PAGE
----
Meltham Station, Meltham

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This page is a bare-bones entry for a specific location marked on an old map. More detailed information may eventually be added...

Details

  • location: Meltham
  • status: no longer exists
  • category: railway feature
  • notes: railway station on the Meltham Branch Line

The station opened to passengers on 5 July 1869. The first train from Huddersfield consisted of eleven carriages, carrying a number of local dignitaries and railway company management. For the rest of the day, a free service was offered.

Meltham Branch Line was closed to passengers on 21 May 1949. The final train, pulled by engine no. 42406[1], departed Meltham Station at 7:25pm and was filled to capacity. 90-year old Francis W. Creaser, who had accompanied his parents to watch the sod cutting ceremony for the branch line in 1864 and who had travelled from Meltham on the first passenger train in 1869, was the guest of honour. According to a newspaper report, locals helped themselves to pieces of coal from the engine's tender as souvenirs.[2]

In May 1951, a special excursion train carrying rail enthusiasts travelled several lines in the area, including the Midland Railway Huddersfield Branch line and the line to Meltham Station.[3]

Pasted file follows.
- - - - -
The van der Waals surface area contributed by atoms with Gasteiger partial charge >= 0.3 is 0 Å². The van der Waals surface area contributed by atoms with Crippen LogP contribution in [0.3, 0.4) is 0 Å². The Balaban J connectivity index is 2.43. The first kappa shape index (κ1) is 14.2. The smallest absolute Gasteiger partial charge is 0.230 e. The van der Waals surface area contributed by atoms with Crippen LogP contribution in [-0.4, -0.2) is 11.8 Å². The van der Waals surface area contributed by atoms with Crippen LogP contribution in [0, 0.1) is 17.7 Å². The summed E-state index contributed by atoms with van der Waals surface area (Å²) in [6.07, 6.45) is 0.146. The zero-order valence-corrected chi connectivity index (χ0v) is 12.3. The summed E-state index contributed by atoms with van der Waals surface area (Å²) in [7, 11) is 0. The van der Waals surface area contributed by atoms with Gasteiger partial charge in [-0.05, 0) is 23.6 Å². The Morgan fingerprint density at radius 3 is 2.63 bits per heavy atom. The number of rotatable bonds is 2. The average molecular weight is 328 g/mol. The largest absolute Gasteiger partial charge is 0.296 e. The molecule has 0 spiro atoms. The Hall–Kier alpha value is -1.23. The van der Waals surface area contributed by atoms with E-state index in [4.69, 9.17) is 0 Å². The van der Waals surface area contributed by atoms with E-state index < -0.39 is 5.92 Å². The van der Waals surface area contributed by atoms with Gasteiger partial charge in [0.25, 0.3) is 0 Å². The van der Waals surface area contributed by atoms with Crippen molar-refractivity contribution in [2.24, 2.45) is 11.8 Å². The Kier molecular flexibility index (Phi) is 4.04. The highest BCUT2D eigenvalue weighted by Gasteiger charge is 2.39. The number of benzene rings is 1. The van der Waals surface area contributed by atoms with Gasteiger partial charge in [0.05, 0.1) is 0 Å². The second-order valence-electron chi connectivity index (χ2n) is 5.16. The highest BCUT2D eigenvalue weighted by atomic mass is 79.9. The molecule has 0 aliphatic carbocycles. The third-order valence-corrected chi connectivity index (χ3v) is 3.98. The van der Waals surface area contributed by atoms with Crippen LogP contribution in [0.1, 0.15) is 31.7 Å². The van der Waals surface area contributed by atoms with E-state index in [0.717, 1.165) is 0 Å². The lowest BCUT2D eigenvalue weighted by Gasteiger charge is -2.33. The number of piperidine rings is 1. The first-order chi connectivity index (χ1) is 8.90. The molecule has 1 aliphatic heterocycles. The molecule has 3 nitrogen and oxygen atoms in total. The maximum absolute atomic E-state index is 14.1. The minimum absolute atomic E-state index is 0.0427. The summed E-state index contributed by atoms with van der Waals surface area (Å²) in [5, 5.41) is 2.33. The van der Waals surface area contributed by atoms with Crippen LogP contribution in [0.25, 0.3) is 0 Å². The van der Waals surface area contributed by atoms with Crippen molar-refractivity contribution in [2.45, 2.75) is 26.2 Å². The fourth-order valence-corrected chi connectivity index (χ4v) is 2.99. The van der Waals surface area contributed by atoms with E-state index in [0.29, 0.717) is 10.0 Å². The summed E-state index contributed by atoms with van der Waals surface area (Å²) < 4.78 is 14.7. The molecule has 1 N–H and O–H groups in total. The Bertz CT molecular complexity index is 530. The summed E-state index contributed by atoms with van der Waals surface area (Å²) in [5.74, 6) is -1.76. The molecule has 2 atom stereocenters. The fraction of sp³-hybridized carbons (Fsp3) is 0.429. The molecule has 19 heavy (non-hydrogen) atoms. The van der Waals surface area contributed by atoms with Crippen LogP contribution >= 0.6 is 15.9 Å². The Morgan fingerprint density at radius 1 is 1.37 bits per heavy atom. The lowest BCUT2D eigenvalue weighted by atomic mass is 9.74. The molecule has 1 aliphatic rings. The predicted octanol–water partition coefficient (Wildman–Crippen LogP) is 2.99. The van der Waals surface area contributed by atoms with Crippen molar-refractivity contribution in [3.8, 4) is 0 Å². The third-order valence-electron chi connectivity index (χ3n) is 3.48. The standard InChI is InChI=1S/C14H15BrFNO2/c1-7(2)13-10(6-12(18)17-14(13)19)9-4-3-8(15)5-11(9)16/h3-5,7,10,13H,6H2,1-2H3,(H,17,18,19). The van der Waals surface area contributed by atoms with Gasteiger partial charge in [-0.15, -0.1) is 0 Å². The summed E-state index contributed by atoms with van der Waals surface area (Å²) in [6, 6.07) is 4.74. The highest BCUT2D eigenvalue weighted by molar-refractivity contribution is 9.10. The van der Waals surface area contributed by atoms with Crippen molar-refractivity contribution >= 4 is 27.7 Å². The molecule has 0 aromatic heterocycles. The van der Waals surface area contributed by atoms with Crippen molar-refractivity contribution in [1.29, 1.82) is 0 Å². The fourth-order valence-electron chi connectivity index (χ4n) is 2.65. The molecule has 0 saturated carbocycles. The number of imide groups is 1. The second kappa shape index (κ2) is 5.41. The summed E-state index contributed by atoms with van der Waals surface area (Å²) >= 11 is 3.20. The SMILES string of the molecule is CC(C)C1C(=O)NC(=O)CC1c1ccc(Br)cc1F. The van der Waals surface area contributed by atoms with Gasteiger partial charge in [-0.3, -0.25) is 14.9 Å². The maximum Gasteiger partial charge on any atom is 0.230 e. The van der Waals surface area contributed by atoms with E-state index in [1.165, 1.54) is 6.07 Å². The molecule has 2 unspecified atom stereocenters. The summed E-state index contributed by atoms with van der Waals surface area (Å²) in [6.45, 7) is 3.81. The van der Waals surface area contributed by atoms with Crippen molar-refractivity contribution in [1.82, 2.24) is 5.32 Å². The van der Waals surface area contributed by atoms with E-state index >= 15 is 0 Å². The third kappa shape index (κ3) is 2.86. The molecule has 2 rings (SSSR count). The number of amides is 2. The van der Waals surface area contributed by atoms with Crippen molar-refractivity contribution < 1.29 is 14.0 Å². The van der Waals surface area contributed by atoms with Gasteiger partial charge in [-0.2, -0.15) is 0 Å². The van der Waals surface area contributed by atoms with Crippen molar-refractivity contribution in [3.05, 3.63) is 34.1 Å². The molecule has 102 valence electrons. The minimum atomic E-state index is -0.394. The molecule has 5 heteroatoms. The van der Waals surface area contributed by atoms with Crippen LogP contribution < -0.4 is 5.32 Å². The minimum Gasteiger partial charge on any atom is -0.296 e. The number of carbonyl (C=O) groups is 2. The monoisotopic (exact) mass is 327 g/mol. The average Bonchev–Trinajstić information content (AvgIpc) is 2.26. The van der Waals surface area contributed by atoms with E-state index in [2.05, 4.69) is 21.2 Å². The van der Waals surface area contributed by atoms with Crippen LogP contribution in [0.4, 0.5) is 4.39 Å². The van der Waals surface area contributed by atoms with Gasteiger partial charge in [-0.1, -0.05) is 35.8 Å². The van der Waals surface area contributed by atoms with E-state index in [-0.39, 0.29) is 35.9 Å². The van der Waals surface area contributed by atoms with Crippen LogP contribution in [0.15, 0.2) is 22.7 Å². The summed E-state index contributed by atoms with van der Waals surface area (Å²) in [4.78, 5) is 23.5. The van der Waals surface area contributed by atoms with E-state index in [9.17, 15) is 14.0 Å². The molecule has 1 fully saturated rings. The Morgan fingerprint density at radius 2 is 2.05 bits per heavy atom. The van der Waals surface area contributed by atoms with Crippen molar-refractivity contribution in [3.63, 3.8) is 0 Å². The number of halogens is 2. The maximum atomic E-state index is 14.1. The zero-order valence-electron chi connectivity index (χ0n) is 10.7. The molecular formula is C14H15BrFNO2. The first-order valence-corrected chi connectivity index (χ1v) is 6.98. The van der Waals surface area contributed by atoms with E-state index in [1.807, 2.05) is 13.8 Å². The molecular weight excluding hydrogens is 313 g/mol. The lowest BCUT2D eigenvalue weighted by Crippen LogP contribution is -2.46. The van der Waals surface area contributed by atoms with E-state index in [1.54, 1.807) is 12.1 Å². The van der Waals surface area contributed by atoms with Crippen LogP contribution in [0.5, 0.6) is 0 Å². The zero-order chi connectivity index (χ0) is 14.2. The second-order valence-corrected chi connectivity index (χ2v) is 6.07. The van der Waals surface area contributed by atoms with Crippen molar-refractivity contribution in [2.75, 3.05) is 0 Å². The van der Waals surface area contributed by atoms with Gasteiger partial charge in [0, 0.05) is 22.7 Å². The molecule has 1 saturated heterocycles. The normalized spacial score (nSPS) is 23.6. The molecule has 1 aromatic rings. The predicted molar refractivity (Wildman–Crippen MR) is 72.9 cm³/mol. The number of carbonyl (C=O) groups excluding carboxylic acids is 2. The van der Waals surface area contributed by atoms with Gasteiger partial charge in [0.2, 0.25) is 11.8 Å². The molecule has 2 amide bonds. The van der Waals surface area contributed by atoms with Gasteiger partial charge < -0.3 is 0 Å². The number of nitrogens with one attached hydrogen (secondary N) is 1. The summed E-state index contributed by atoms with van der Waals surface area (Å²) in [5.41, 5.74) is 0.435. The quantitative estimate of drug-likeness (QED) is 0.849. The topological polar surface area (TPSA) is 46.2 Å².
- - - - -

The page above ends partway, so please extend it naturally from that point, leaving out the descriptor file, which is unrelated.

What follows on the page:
During the early 1960s, David Brown's approached British Railways to enquire about the possibility of using custom rolling stock that would allow more tractors to be loaded at the station. The request was turned down, apparently with a note that there were concerns about the "deterioration of Butternab and Netherton tunnels".[4] Brown's seemingly took this to indicate the likely closure of the line in the near future and instead invested the money on new lorries to transport their tractors.

The branch line was formally closed on 5 April 1965 and the track dismantled in the autumn of the following year.

Gallery

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Location

Notes and References

  1. Rail UK
  2. "The Last Trip of 'Meltham Coddy'" in Yorkshire Post (23/May/1949).
  3. Manchester Guardian (07/May/1951).
  4. Branchlines of the L.&.Y.R. No. 5: The Meltham Branch (1987) by Neil Fraser, page 28.